For the red wine, the entire must of the black or red grapes is used. However, for the white wine, only the grapes juices are fermented, after the grapes are crushed. And for the Rose wines, the juice is deliberately left in contact with the skin of the grapes to acquire a light red/pink hue.

For the primary fermentation process, yeast may be added, or it may be left to ferment with the help of the yeast that the grapes have. For red wine, the skins are passed through a press for the remaining juice to be extracted off of the skins.

Thereafter, the wine goes through the malo-lactic conversion. Finally, maturing may be done in oak barrels.

Learning All About The Wine Making Process

For far too long, I have been focused primarily on my career. Working nights, weekends and even holidays, I have placed climbing the corporate ladder above just about everything else. This has ultimately left me feeling exhausted, spent and ready for something new. It seemed to me that I should find a hobby or other pastime which would give my mind and body the respite necessary to remain productive when at the office. After a friend invited me to go on a winery tour, I knew I had finally found my passion.

I soon embarked on an educational journey which would take me through the wine making process from start to finish. To me, every facet of the topic was extremely interesting, and my quest for knowledge became insatiable. My library quickly became filled with books on the history of wine, the agriculture of wine and even books and magazines critiquing different types of wine.

The great thing about this hobby is that not only have I become something of an authority on a popular subject, I can enjoy the benefits of this knowledge almost every day! My friends and family turn to me for advice on food pairings, and I get a real kick out of selecting my nightly bottle!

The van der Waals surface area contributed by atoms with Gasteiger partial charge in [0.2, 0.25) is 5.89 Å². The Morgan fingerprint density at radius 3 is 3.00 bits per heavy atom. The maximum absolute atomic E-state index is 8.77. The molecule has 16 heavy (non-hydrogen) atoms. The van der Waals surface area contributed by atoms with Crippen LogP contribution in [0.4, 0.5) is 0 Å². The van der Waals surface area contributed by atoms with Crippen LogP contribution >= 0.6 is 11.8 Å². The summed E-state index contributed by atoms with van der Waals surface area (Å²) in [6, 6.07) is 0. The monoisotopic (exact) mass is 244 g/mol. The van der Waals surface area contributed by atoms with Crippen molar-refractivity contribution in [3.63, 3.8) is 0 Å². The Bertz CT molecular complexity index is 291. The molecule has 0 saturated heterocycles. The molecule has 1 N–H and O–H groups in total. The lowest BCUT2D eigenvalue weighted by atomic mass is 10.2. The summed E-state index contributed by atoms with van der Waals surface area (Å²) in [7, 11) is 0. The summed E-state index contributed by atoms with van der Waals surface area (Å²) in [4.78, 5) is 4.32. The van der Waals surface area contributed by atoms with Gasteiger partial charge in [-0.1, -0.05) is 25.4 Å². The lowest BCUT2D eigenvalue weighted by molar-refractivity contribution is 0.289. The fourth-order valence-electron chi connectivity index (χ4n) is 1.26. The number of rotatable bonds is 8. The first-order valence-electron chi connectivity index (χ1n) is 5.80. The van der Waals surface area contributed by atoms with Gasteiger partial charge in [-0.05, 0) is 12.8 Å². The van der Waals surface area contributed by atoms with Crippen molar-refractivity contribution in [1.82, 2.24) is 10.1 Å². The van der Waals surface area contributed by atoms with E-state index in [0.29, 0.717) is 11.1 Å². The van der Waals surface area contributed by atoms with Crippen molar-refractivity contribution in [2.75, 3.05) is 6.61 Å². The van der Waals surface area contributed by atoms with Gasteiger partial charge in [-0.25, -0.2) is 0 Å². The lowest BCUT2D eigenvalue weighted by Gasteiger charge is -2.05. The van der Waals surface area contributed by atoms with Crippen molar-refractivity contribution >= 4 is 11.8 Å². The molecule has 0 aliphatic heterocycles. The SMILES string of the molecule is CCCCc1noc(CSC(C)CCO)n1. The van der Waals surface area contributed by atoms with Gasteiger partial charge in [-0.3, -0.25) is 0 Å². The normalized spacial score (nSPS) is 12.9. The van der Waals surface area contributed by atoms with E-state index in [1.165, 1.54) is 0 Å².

Hello and thanks for stopping by!

Hi there! My name is Kate and I have a newfound respect for wine. My husband and I have been enjoying a variety of wines, and I wanted to learn more about the process and what make a good wine. I hope to inform others about this very interesting process.

How Can You See The Wine Making Process In Action?

As a big lover of wine, and someone who has just started their own wine collection at home, it is always interesting to find out where your wine comes from. The wine making processing is a fascinating thing to watch, so where can you go to get more information about this?

One of the first things you can do is to contact your closest winery to see if they do wine tours. Some wineries offer a behind the scenes look at the wine making process which starts at the point where the grapes are picked and then flows through to the point where the wine is placed into the bottles. Many of these tours also include wine tasting so you can add a few bottles to your collection after the tour is done.

Alternatively, if you don’t have any wineries within travelling distance of your home, have a look online at their websites. Some wineries offer a virtual tour on their website. Additionally, you may be able to find homemade videos on places like YouTube. All you need to do is do a search on your favorite internet search engine.

The more you know about the wine making process, the more you will appreciate where your wine comes from.

Stay tuned for more posts on the fascinating wine making process!